Back in August we posted about a competition being run by Radleys, a British manufacturer of scientific glassware and laboratory instruments. Entrants were asked to build a LEGO Science Lab with mad scientists, mad experiments and crazy equipment! The most creative entrants in each category had the chance to win a £150 LEGO gift voucher.
Radleys have been back in touch with us today to announce that the competition has closed and a gallery of entries is available on their website.
I wonder if any of the winners or special mentions were Brickset members - please let us know in the comments.
LEGO Dimensions has gathered a wide range of properties but few are more surprising than Portal 2, the critically acclaimed video game released in 2011. It's puzzle-based mechanics are perfectly suited to a LEGO video game and many aspects of the game have been transferred into the LEGO universe with minimal changes. Identifying these familiar features is a source of great enjoyment during gameplay. Nevertheless, its presence in Dimensions was rather unexpected and I would be interested to find out how the deal between Valve and LEGO was struck.
This is not the first time that LEGO has had some association with Portal 2 as a LEGO Ideas project based on the franchise reached 10,000 supporters but was subsequently rejected in the Autumn 2013 review. I suspect discussions about its integration with LEGO Dimensions began around that time. Whether this single level pack will blaze the way for a range of sets remains to be seen, but for now we must make do with 71203 Level Pack: Portal 2 containing Chell, a Sentry Turret and a Companion Cube.
“The Best Global Brands report examines what it takes for brands to succeed in today’s hyper-fragmented world. As people demand immediate, personalized and tailored experiences, business and brands need to move at the speed of life,” says Jez Frampton, Interbrand’s Global Chief Executive Officer. “Many of the brands in this year’s Top 100 are so intuitively aligned with people’s priorities, that they are able to seamlessly integrate into their everyday lives.”
The statement I've highlighted is certainly true for many of us as far as LEGO is concerned, of that I am sure!
Great LEGO Sets: A Visual History has just been published by Dorling Kindersley. It's a book that we, the Brickset community, had a hand in, both with selecting the sets to be included and loaning some of them to DK to be photographed.
From a LEGO collector with a broad range of interests point of view, it's DK's best LEGO book ever and is a fine companion to LEGO Minifigure Year by Year published a couple of years ago.
It is a book that will appeal to many Brickset readers but unfortunately it's not without its flaws, primarily because any 'greatest' book with a finite number of entries is subjective and won't please everyone.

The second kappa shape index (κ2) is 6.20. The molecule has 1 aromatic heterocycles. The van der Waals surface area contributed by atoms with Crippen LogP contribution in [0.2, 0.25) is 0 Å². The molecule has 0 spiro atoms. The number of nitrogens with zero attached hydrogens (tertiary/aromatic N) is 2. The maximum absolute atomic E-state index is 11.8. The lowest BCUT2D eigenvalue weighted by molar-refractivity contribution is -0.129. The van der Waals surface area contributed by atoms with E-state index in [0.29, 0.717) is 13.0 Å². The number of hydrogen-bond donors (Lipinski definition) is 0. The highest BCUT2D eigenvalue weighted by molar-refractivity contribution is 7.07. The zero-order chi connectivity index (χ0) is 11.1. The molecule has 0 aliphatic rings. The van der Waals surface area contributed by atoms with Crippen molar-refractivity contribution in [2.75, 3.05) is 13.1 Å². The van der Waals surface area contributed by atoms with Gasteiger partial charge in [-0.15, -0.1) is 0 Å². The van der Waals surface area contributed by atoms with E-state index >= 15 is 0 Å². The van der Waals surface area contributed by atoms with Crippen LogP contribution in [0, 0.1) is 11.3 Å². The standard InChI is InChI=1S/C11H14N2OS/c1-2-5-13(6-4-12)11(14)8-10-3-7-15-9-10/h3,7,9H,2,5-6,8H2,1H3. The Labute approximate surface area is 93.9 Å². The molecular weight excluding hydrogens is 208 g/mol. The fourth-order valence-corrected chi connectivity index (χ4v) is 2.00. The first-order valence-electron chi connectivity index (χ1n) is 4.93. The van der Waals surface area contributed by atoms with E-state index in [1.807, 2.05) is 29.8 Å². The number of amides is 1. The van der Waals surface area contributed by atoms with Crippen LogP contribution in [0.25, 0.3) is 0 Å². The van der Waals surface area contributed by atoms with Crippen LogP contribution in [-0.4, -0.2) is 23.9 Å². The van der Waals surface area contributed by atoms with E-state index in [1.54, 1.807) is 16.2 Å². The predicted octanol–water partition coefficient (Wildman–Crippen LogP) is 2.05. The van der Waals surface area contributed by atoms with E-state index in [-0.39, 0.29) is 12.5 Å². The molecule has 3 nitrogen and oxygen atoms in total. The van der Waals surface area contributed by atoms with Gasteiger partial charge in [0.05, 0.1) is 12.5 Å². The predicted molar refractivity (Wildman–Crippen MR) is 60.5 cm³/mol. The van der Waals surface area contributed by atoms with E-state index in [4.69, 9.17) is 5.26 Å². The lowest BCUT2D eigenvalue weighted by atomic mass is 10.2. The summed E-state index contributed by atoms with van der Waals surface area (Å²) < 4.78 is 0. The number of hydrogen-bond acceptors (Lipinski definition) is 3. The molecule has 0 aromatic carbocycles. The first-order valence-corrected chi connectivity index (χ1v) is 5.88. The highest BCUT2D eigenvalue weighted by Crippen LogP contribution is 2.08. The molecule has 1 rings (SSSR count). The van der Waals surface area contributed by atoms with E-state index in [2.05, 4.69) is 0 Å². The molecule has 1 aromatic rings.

We have been sent a press release about a cool new LEGO-compatible product that's designed to make it easy to build 'bases' on which you can play with/display small models:
BASE ACE inspires creative play at BRICK 2015 ...get those bricks out of your box and build!
Base Ace is a brand new construction toy that provides children with an exciting and expandable 3D structure to build and play on. These robust and colourful wooden kits can be used with Mini Figures and building bricks. Base Ace can be customised, connected and expanded to create unique environments such as Spaces Stations, Army Camps or an exciting backdrop for a Superhero mission.
Base Ace allows children to discover a whole new world of mini figure adventures by adding an exciting new dimension to their existing building bricks. Base Ace inspires creative play and provides hours of fun, time and time again!
I don't suppose it was supposed to be revealed just yet, but here's an image of the entire Doctor Who set, courtesy of a French Shop At Home catalogue and Hoth Bricks.
As you can see it contains the 11th and 12th Doctors, Matt Smith and Peter Capaldi, Clara Oswald, two Daleks and a Weeping Angel. 54.99€ is about £40 or $60 USD which seems to be pretty good value for a 600+ piece set with four minifigs, although the LEGO Ideas blog lists a slightly higher price of €59.99. The set will be released on the 1st of December.
Thanks to CM4S for posting itin the forum.
Update:CM4S has come up trumps again so we now have official images from the LEGO Ideas blog where you will find a gallery of photos and the product description.
Update 10th Oct 9am: LEGO has tweeted and the press release has gone out. It's now official!
It never ceases to amaze me how people find ways of making money from our hobby, whether it be buying and selling, building models professionally, writing books and magazines, renting out LEGO sets, running websites or YouTube channels, or creating 'loot box' subscription services.
Brickbox Club is one of the latter that launched in the USA earlier this year: pay a subscription fee then receive a box of goodies in the post every month. It's not the first LEGO related service like this to be started but it has one major advantage over other similar services that I am aware of: everything in the box is LEGO or LEGO-compatible. There's no filler clone brand rubbish that most of us would discard immediately.
I've been sent the September box to review, so read on to find out what's in it and whether it represents good value for money.